The US National Guard’s MQ-9 Reaper drones have received an upgrade, giving them advanced AI capabilities to track wildfires in real time. The new AI-backed drones can map out where it thinks the fire will spread to, based on previous fires.
Drones were first used by the National Guard to track wildfires in 2013 after California Air National Guardsmen were assigned as the 163rd Reconnaissance Wing, which operated the MQ-1 Predator drone.
In 2017, MQ-9 Reaper drones were sent up after nine California counties declared a state of emergency. The drones took images of all the active wildfires using electrical, optical, and infrared sensors to get the most data possible for the firefighters on the ground.
Firefighters want to know the perimeter of the fire so they could compare how it’s spread since the last time they checked and where it’s spreading.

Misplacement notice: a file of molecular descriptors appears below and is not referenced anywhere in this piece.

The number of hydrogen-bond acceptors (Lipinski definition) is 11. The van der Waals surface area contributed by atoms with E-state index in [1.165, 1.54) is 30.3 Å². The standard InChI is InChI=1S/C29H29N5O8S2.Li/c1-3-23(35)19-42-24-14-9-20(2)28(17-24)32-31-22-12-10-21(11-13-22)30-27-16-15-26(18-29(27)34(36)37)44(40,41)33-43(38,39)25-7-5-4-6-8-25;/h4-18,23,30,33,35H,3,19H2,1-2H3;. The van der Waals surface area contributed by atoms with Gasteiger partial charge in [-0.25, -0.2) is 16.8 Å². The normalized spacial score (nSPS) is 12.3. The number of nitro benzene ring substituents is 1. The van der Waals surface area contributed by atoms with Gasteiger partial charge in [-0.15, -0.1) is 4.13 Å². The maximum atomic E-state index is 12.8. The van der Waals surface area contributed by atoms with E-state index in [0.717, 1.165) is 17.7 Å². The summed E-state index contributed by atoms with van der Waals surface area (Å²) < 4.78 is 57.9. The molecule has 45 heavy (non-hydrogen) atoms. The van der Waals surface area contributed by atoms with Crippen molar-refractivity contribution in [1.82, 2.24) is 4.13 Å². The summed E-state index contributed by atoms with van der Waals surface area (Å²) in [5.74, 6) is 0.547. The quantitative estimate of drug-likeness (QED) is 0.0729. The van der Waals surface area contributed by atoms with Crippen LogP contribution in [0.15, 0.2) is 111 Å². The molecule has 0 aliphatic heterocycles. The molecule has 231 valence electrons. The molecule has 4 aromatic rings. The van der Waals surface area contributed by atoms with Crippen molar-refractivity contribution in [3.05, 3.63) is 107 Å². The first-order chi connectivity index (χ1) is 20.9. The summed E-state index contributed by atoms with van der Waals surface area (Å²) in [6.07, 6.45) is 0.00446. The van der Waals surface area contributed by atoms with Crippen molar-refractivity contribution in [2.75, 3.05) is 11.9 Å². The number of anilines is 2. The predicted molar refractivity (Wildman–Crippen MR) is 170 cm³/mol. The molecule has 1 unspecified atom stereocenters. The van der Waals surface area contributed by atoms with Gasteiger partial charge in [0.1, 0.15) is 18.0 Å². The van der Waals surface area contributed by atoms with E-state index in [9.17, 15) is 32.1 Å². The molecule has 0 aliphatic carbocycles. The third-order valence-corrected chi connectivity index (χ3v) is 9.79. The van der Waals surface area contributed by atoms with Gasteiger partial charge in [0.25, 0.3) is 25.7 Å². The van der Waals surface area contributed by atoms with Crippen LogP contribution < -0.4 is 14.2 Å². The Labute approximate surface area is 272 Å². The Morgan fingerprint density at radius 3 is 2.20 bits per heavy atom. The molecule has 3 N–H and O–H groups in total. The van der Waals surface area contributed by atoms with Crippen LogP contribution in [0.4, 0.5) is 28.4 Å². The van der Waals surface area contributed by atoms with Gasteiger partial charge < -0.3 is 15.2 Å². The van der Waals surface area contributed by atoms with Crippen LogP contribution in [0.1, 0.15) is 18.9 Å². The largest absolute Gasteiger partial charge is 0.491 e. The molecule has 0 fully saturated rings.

Air Force Major Jason Flowers
Once the footage is recorded and sent to the National Guard headquarters, analysts look at the footage and outline the edge of the fire at the current point in time to give firefighters the best overview of where the fires are and where they are likely to move next. This whole process usually took about six hours, far too long when dealing with a fast-moving fire.
This is where the new AI system comes into play. In 2018, the Pentagon began working on an AI that could map fires at a much faster rate than current methods allowed. The auto-mapper uses machine learning algorithms to churn through manually tagged footage from previous fires, figuring out similarities and likely places for fires to flare up.
The company doing this is CrowdAI, an AI startup. CrowdAI’s algorithm now takes around 30 minutes to create an up-to-date map of the active fire, with analysts taking a final look to make sure everything is correct. So far, the maps have turned out accurate, which would eventually allow humans to be removed from the process, saving even more time.
Photo: US National Guard
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